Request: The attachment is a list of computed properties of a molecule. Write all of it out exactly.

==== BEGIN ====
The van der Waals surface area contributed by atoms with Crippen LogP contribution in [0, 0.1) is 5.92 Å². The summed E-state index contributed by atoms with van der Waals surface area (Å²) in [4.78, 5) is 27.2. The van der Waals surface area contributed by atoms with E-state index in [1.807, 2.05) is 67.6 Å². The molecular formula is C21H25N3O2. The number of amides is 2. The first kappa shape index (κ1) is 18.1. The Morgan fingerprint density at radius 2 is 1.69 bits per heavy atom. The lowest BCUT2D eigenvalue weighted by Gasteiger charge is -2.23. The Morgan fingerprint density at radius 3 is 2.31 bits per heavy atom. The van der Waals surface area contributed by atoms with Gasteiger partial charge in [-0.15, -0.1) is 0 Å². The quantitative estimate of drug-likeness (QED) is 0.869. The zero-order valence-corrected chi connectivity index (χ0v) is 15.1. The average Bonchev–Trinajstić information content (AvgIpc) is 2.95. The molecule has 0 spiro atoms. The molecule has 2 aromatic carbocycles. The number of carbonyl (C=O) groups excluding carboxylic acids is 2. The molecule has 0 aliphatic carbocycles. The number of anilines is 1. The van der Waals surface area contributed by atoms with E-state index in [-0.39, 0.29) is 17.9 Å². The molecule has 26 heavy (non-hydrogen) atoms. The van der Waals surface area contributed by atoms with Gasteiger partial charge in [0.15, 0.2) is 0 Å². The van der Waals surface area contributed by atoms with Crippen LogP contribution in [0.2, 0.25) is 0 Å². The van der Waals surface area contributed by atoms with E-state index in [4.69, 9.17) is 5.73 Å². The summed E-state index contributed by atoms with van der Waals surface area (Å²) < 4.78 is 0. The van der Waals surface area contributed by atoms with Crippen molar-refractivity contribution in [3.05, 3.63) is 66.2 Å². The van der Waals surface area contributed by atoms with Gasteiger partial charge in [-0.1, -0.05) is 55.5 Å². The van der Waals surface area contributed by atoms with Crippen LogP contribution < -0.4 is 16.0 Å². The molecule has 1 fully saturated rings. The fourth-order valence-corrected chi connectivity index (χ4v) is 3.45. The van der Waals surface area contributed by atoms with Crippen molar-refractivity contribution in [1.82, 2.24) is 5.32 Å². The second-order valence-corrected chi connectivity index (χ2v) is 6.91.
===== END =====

The van der Waals surface area contributed by atoms with Crippen LogP contribution in [0, 0.1) is 5.92 Å². The summed E-state index contributed by atoms with van der Waals surface area (Å²) in [4.78, 5) is 27.2. The van der Waals surface area contributed by atoms with E-state index in [1.807, 2.05) is 67.6 Å². The molecular formula is C21H25N3O2. The number of amides is 2. The first kappa shape index (κ1) is 18.1. The Morgan fingerprint density at radius 2 is 1.69 bits per heavy atom. The lowest BCUT2D eigenvalue weighted by Gasteiger charge is -2.23. The Morgan fingerprint density at radius 3 is 2.31 bits per heavy atom. The van der Waals surface area contributed by atoms with Gasteiger partial charge in [-0.15, -0.1) is 0 Å². The quantitative estimate of drug-likeness (QED) is 0.869. The zero-order valence-corrected chi connectivity index (χ0v) is 15.1. The average Bonchev–Trinajstić information content (AvgIpc) is 2.95. The molecule has 0 spiro atoms. The molecule has 2 aromatic carbocycles. The number of carbonyl (C=O) groups excluding carboxylic acids is 2. The molecule has 0 aliphatic carbocycles. The number of anilines is 1. The van der Waals surface area contributed by atoms with E-state index in [-0.39, 0.29) is 17.9 Å². The molecule has 26 heavy (non-hydrogen) atoms. The van der Waals surface area contributed by atoms with Gasteiger partial charge in [0.15, 0.2) is 0 Å². The van der Waals surface area contributed by atoms with Crippen LogP contribution in [0.2, 0.25) is 0 Å². The van der Waals surface area contributed by atoms with E-state index in [4.69, 9.17) is 5.73 Å². The summed E-state index contributed by atoms with van der Waals surface area (Å²) < 4.78 is 0. The van der Waals surface area contributed by atoms with Crippen molar-refractivity contribution in [3.05, 3.63) is 66.2 Å². The van der Waals surface area contributed by atoms with Gasteiger partial charge in [-0.1, -0.05) is 55.5 Å². The van der Waals surface area contributed by atoms with Crippen LogP contribution < -0.4 is 16.0 Å². The molecule has 1 fully saturated rings. The fourth-order valence-corrected chi connectivity index (χ4v) is 3.45. The van der Waals surface area contributed by atoms with Crippen molar-refractivity contribution in [1.82, 2.24) is 5.32 Å². The second-order valence-corrected chi connectivity index (χ2v) is 6.91.